Data analysis of a big storage

The boss bought a PB storage solution. The PB storage has a limited number of inodes and it is optimized for files of a certain size, let’s say 200MB. In principle it is a very nice improvement versus NFS mounted network drives, with the system redundancy (2 servers per task) a disk replacement service, and a backup plan. But I have a couple of problems with this.  First problem is that my boss doesn’t like quotas, so I need to scan the storage on a regularly basis, to see who’s having an indecent amount of space on it. The second one is the limited number of inodes. If you didn’t google it already, an inode “for the illiterate” is just a file, therefore, even if we have 10 PB of storage, we are allowed to store on it as much as inodes we have, let’s say 40 millions.

What I want then is my script to give me how many inodes we have remaining, and how many small files an user has on a specific folder. The first problem has an easy solution for the general case. The command “df -ih” will eve me the inodes (when in use), so I can from it grep by the share name and dump the result to a file on a specific format, like, for example:

echo `date +%m_%d`" "`df -ih | grep pbshare | awk '{print $2}'` \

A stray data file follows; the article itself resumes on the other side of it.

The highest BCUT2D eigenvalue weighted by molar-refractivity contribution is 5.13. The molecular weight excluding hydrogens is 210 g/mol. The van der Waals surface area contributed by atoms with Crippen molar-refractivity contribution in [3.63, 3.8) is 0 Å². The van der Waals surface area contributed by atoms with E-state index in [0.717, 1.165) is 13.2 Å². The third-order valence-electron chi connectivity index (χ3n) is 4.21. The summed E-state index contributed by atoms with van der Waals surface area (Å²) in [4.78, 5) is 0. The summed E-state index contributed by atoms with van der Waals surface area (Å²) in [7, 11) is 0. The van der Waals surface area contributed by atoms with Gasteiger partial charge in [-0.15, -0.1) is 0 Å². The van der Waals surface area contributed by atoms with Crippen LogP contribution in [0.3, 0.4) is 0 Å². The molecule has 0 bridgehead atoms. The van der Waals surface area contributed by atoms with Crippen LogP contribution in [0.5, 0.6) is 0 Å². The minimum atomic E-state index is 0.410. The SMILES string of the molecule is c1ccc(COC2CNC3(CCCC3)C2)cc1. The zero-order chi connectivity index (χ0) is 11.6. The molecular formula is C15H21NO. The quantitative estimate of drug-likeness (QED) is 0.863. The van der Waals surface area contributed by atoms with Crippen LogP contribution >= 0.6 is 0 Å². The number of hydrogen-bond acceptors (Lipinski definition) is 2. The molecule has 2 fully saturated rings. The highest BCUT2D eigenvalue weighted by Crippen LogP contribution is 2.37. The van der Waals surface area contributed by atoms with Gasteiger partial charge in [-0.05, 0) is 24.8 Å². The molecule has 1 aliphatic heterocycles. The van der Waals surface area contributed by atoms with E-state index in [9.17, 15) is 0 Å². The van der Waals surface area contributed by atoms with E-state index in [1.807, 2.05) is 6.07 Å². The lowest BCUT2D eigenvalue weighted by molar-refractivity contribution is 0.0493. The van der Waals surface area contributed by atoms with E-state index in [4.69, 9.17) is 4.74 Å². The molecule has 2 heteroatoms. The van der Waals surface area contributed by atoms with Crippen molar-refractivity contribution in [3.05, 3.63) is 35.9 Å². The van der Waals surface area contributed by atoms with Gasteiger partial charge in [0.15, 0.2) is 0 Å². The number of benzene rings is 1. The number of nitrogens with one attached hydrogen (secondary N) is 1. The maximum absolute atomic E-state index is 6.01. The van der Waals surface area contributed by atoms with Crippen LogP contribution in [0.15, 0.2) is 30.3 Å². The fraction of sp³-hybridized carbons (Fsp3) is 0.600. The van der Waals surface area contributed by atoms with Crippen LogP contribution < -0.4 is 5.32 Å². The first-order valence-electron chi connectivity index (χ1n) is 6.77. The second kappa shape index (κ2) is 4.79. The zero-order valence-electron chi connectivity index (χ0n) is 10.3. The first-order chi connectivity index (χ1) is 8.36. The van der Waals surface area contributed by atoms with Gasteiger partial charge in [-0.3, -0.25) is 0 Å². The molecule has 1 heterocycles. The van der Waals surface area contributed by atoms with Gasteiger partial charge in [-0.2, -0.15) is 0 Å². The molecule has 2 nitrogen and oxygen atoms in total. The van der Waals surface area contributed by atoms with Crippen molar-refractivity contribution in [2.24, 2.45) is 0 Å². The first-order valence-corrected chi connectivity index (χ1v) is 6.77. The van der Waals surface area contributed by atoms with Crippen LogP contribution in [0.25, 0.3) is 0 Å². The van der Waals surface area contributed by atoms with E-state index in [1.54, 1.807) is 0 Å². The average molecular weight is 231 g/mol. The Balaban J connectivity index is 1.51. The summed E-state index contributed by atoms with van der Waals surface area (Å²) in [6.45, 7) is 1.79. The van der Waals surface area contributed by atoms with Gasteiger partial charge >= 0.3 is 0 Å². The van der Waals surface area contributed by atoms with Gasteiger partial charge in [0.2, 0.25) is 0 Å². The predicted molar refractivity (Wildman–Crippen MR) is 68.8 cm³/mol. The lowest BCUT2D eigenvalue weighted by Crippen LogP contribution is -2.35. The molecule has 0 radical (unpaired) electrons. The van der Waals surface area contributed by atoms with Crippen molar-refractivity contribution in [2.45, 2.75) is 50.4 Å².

>> inode_log.txt

The file inode_log.txt will log the current month and the day, followed by the number of inodes currently occupied by pbshare. You can try to run it also for the occupancy (df -h) or for whatever you want. Now here comes the interesting part, to really count the files per user. For that I will use a loop over the users of mygroup, provided they have a folder with the username on it, and find.  My analysis loop looks like this:

GROUPLIST=`getent group mygroup 
| sed 's/,/ /g' | sed 's/sb\:\*\:12345\://g'  `
for member in `echo $GROUPLIST`; do
   if [[ $(ls *$USER* 2>/dev/null ) ]]; then
       ## echo "there are folders"
       VAR2=$(for i in `find -name "*$USER*"`; \ 
              do find $i -type f -size -100c  2>/dev/null  ; \
              done | wc -l)
       VAR3=$(for i in `find -name "*$USER*"`; \ 
              do find $i -type f -size -250M  2>/dev/null  ; \ 
              done | wc -l)
       VAR4=$(for i in `find -name "*$USER*"`; \
              do find $i -type f -size +250M  2>/dev/null  ; \
              done | wc -l)
       VAR5=$(awk "BEGIN {print $VAR2+$VAR3+$VAR4; exit}")  
       echo $VAR1" "$VAR2" "$VAR3" "$VAR4" "$VAR5 

Explanation: the variables VARX are printed after the analysis for each user. The analysis loops over all the folders named after a specific user *$USER*. You could, however, try without the for loop, but it may not work if you have a lot of users. A simple version is:

VAR2=$(find *$USER* -type f -size -100c | wc -l)
VAR3=$(find *$USER* -type f -size -250M | wc -l)
VAR4=$(find *$USER* -type f -size +250M | wc -l)

Try it. Again, I print the values, but the values can go to a file each time the script run. And the file can be plotted. For that, you can use matlab, excel, or whatever you want. I decided to go for a web solution, so I used google charts. The result, although crude, seems to fulfill the purpose of it, that is, to display the data. Now, time to chase people and decide what to clean or what NOT to clean. Wish me luck!



About bitsanddragons

A traveller, an IT professional and a casual writer
This entry was posted in bits, hardware, linux, slurm. Bookmark the permalink.

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